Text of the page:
That means brands can use mobile apps to insert themselves into the online and in-person retail experience, leading the customer journey and delivering more effective customer care.
The Home Depot app, for instance, helps customers navigate the aisles, make a shopping list, plan a project, and get help from an online associate. They can even take a picture of an item in-store and be shown similar items. And they can use an augmented reality feature to see how a product would look in their home.
The app adds an entirely new dimension to the product research, consideration, and buying experience — caring for the customer as they progress through every stage of their journey.
4. Social Listening Platforms
It’s hard enough to keep track of the social messages that are sent directly to your brand. But what about all of those conversations that don’t mention you directly? You know, when people mention a product in your industry, talk about leaving a competitor, ask about a feature you can produce, or just misspell your brand name.
You need social listening tools to help you find those crucial conversations.
With the right social listening tool, you can pinpoint and organize those social posts by keywords, brand names, hashtags, phrases, campaigns, trends, and sentiment. And then you can use those insights to deliver more valuable social care across touchpoints.
That’s what Microsoft does. The tech giant built a Social Command Center that uses social listening tools to pull in 150 million conversations each year. After AI filters scan for and discard irrelevant posts, Microsoft is left with about five million, which are each handled personally by the social care team. They’re not just doing damage control with customer issues, either. They’re using comments and suggestions – even those not directed at the company – to inform product improvements and let customers know their voices are heard.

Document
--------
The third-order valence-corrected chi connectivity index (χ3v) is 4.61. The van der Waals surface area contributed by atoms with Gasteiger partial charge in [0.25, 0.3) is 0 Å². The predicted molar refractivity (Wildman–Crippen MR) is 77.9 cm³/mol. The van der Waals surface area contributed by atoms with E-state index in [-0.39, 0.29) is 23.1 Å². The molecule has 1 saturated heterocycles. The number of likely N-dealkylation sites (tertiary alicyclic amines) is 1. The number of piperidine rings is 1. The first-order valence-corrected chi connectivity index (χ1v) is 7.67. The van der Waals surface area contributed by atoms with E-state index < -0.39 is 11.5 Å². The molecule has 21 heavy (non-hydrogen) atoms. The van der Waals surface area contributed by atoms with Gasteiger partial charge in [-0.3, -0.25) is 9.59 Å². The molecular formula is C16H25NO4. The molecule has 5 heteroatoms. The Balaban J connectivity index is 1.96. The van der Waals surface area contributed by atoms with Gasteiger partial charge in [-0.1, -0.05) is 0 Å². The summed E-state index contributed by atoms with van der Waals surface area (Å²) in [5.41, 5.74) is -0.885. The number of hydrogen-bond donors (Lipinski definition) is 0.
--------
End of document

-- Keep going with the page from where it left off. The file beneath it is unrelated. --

5. Internal Communication Channels
To deliver the best social care, brands need to have a comprehensive view of each customer – including their interactions with marketing materials, sales teams, and call centers. This way, when they speak to a social care representative, that person has all of the information they need to deliver the best help. And this can only be done by breaking down internal silos and creating seamless communication between teams.
That’s why Santander UK – one of the largest banks in the world – ensures that its marketing and customer care departments work closely together to gather insights and develop strategies.
“We have a great relationship with our customer care team,” said Andy Freeman, head of social and digital at Santander UK. “They are responsible for the day-to-day queries that come through on social media, dealing with up to 3,000 inbound messages per week. We’re with them every step of the way.”
As a result, Santander delivers personalized experiences and social care to its 14 million customers at scale.
“We deliver valuable tools to help people understand everything from what it’s like to be a first-time customer, to helpful products and services someone might want, to larger issues around fraud and theft protection,” said Chris Parker, senior social media manager for Santander UK. “We’re using social to reach our customers on the channels of their choice, to engage with them more deeply, and to help our customers more intuitively.”